THE CHILDREN’S CIVIL WAR, by James Marten, University of North Carolina Press, 380 pages, $34.95.

How did children experience the Civil War? James Marten, an associate professor of history at Marquette University, answers that question in a groundbreaking and valuable study of a previously neglected subject.

How the war affected youngsters depended on whether they were boys or girls, Northerners or Southerners, black or white, slave or free. But the tumultuous events of 1861 to 1865 had a profound impact on the entire generation. The toys and games youngsters played with, the entertainments they enjoyed, the books and magazines they read, the lessons they learned in school–all were saturated with the war’s imagery. Reflecting the beliefs of parents and teachers, children became ardent patriots of the Union or the Confederacy, or contrary Northern Copperheads or Southern Unionists.

Fathers and older brothers in the army wrote letters to keep in touch with little ones at home, and Marten quotes extensively from their moving correspondence. All too often, children received heartbreaking news of the loss of a loved one at the front.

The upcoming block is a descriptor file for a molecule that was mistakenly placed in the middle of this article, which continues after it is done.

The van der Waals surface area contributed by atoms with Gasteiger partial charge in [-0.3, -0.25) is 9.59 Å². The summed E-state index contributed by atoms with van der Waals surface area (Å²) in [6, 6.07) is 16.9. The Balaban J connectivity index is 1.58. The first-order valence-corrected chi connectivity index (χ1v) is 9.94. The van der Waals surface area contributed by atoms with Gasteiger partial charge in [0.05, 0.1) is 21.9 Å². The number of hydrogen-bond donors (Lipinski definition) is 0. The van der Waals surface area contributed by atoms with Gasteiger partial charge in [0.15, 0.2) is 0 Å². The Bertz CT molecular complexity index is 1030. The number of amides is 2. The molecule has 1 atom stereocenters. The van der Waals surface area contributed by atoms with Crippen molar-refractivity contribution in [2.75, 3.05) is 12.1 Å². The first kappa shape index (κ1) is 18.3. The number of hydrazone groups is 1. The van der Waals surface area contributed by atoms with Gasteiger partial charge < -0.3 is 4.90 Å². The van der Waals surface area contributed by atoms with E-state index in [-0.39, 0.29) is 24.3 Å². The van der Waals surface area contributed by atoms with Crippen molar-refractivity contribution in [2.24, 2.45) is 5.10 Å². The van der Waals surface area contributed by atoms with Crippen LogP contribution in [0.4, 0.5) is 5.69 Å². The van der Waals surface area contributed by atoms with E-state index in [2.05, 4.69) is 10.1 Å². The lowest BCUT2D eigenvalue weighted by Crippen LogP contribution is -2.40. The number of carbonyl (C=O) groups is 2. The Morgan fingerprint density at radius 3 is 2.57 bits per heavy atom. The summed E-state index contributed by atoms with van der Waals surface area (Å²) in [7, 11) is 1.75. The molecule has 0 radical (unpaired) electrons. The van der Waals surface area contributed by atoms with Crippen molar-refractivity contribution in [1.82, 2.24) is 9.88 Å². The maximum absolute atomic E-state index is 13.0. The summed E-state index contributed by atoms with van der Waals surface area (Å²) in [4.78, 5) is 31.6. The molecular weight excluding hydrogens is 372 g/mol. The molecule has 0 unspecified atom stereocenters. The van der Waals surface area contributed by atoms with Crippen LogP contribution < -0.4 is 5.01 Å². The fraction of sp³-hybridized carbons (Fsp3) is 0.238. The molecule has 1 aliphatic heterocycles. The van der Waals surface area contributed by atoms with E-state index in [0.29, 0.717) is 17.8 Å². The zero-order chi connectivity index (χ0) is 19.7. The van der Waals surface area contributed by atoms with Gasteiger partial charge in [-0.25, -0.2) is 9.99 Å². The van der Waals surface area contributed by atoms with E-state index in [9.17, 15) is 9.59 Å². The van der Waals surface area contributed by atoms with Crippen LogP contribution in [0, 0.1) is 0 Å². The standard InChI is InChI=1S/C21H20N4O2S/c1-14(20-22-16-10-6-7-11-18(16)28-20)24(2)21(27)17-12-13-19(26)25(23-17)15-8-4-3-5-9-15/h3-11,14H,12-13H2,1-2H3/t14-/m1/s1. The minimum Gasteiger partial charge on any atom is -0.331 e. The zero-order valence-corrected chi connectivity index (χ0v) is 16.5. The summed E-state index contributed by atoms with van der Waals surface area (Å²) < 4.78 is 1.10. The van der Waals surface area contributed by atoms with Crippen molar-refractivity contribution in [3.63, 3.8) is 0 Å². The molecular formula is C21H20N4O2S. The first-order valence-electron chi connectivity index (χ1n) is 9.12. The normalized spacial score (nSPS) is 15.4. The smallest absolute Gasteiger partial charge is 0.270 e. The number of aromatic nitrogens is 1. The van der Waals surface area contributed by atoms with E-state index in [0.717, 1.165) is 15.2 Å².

Southern children, white and black, fled their homes as refugees, witnessed the destruction of their farms or villages, and were wounded and killed by stray shot and shell. Wartime childhoods molded adults who revered the Lost Cause in Dixie, remembered the martyred Abraham Lincoln in the North, and struggled to preserve a precarious freedom after emancipation.

Children composed more than one-third of the population of the divided country when the war began. Until now, their recorded voices were scattered and faint. Marten has gathered many long-lost youthful voices to speak to us again, clearly and soulfully, more than a century after the great national trauma.

Mark Dunkelman is the author of the forthcoming book Gettysburg’s Unknown Soldier: The Life, Death, and Celebrity of Amos Humiston.